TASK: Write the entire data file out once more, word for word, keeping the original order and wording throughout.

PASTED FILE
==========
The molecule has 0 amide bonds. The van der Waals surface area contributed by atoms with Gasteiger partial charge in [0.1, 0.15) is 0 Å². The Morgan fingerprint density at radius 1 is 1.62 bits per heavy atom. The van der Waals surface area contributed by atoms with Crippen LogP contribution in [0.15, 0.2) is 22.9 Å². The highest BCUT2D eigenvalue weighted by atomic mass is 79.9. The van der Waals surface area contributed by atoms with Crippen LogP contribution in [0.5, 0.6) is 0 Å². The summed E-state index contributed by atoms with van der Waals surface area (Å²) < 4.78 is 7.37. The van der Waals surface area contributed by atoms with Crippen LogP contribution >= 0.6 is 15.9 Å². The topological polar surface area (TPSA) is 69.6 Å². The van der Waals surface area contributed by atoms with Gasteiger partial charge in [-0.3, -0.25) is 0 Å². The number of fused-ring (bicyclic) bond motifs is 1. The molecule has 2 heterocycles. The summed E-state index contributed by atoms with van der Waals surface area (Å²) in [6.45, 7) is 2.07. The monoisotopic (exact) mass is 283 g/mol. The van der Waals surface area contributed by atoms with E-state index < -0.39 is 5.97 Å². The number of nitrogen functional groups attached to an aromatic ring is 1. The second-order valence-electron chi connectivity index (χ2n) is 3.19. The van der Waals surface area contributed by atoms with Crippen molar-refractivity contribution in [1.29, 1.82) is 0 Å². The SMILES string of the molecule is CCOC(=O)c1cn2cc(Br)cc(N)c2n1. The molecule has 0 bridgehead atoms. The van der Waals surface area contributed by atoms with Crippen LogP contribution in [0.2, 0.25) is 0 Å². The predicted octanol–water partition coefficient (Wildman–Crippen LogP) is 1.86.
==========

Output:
The molecule has 0 amide bonds. The van der Waals surface area contributed by atoms with Gasteiger partial charge in [0.1, 0.15) is 0 Å². The Morgan fingerprint density at radius 1 is 1.62 bits per heavy atom. The van der Waals surface area contributed by atoms with Crippen LogP contribution in [0.15, 0.2) is 22.9 Å². The highest BCUT2D eigenvalue weighted by atomic mass is 79.9. The van der Waals surface area contributed by atoms with Crippen LogP contribution in [0.5, 0.6) is 0 Å². The summed E-state index contributed by atoms with van der Waals surface area (Å²) < 4.78 is 7.37. The van der Waals surface area contributed by atoms with Crippen LogP contribution >= 0.6 is 15.9 Å². The topological polar surface area (TPSA) is 69.6 Å². The van der Waals surface area contributed by atoms with Gasteiger partial charge in [-0.3, -0.25) is 0 Å². The number of fused-ring (bicyclic) bond motifs is 1. The molecule has 2 heterocycles. The summed E-state index contributed by atoms with van der Waals surface area (Å²) in [6.45, 7) is 2.07. The monoisotopic (exact) mass is 283 g/mol. The van der Waals surface area contributed by atoms with E-state index < -0.39 is 5.97 Å². The number of nitrogen functional groups attached to an aromatic ring is 1. The second-order valence-electron chi connectivity index (χ2n) is 3.19. The van der Waals surface area contributed by atoms with Crippen molar-refractivity contribution in [1.29, 1.82) is 0 Å². The SMILES string of the molecule is CCOC(=O)c1cn2cc(Br)cc(N)c2n1. The molecule has 0 bridgehead atoms. The van der Waals surface area contributed by atoms with Crippen LogP contribution in [0.2, 0.25) is 0 Å². The predicted octanol–water partition coefficient (Wildman–Crippen LogP) is 1.86.